Eugène Atget (1857-1927) photographed Versailles during two periods: from 1901 to 1906 and then in the 1920s - The Colonnade Grove in the early 20th century. 

All his pictures focus on the park, whose characteristics the photographer sought to decipher - Detail of the Colonnade Grove in the early 20th century. 

He analysed the geometrical composition of the landscape in an applied, meticulous manner - The Water Parterre in the early 20th century. 

He enjoyed bringing together sculptures and plants as a way to better express their complementarity in André Le Nôtre’s garden - The Grove of the Arc de Triomphe in the early 20th century. 

The artistic and architectural heritage features prominently in the work of photographer Pierre Jahan (1909-2003) - The Hundred Steps staircase, 1965 .

He was interested in the vanishing lines and perspectives that are so important at Versailles - "Versailles, or the Thursday outing”, 1965.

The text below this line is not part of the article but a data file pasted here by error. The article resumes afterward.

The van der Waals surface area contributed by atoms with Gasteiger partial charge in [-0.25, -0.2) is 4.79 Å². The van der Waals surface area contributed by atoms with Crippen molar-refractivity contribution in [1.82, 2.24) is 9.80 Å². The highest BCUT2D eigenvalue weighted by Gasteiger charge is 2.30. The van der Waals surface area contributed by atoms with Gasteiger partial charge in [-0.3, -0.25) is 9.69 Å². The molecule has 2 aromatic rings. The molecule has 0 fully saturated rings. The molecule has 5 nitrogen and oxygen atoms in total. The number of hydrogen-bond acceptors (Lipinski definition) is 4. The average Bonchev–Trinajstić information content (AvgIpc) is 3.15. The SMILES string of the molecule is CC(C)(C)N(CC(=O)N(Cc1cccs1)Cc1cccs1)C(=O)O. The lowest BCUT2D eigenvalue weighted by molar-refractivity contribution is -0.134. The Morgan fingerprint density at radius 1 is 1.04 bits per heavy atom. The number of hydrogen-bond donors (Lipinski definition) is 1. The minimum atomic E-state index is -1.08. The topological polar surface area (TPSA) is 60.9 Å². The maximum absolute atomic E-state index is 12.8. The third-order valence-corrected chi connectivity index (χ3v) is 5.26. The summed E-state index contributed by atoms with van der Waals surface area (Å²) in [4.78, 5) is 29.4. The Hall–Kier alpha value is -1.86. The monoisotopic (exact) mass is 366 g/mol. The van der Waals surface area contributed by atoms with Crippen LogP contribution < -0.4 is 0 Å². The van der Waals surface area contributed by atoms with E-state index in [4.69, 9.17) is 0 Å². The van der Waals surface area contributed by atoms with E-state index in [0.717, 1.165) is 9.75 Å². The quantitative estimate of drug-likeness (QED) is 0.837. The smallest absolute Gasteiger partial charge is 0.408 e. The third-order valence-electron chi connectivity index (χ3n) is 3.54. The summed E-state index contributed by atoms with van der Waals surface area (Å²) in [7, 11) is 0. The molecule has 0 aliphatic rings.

In the 1960s, Pierre Jahan opted for a humanistic vision - Old man sitting at the foot of the façade on the park side, circa 1960. 

He came back to Versailles in the 1980s for a fisheye lens experience - Water Parterre terrace staircase, 1982. 

Vasco Ascolini (1937), who started as a theatre photographer, sees Versailles as a performance space - The apartments at Versailles, circa 1990. 

He highlights mirror effects, the interplay of shadows and contrasts - The Abundance Salon, 1990. 

The Abundance Salon, nowadays.

He reveals the sensuality of stone such as marble - Vaults of the Orangerie, circa 1990. 

His pictures celebrate the beauty of Versailles, which he treats with respect and elegance - Princes Courtyard, passage way to the gardens, circa 1990. 

Credits: Story

Présidente du château de Versailles — Catherine Pégard
Directeur du Musée national des châteaux de Versailles et de Trianon  — Béatrix Saule
Commissaire de l'exposition — Karine McGrath
Administrateur général — Thierry Gausseron
Directrice de la Communication — Ariane de Lestrange
Chef de projet multimédia sur l'exposition — Maïté Labat

Credits: All media
The story featured may in some cases have been created by an independent third party and may not always represent the views of the institutions, listed below, who have supplied the content.